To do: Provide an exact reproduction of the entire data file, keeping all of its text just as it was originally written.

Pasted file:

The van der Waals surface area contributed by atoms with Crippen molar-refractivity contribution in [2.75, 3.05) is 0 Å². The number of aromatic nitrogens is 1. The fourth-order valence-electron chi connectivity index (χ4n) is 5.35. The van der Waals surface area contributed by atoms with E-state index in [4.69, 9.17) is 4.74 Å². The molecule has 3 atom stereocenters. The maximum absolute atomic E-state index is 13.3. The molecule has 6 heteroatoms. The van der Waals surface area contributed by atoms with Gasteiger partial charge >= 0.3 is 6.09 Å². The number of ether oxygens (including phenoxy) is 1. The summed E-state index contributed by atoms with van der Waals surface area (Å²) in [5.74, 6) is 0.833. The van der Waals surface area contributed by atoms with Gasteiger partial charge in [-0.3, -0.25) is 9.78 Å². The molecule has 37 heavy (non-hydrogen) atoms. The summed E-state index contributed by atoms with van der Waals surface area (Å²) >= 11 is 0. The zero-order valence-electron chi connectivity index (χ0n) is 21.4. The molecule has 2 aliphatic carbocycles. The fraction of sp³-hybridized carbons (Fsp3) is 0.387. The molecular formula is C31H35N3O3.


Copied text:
The van der Waals surface area contributed by atoms with Crippen molar-refractivity contribution in [2.75, 3.05) is 0 Å². The number of aromatic nitrogens is 1. The fourth-order valence-electron chi connectivity index (χ4n) is 5.35. The van der Waals surface area contributed by atoms with E-state index in [4.69, 9.17) is 4.74 Å². The molecule has 3 atom stereocenters. The maximum absolute atomic E-state index is 13.3. The molecule has 6 heteroatoms. The van der Waals surface area contributed by atoms with Gasteiger partial charge >= 0.3 is 6.09 Å². The number of ether oxygens (including phenoxy) is 1. The summed E-state index contributed by atoms with van der Waals surface area (Å²) in [5.74, 6) is 0.833. The van der Waals surface area contributed by atoms with Gasteiger partial charge in [-0.3, -0.25) is 9.78 Å². The molecule has 37 heavy (non-hydrogen) atoms. The summed E-state index contributed by atoms with van der Waals surface area (Å²) >= 11 is 0. The zero-order valence-electron chi connectivity index (χ0n) is 21.4. The molecule has 2 aliphatic carbocycles. The fraction of sp³-hybridized carbons (Fsp3) is 0.387. The molecular formula is C31H35N3O3.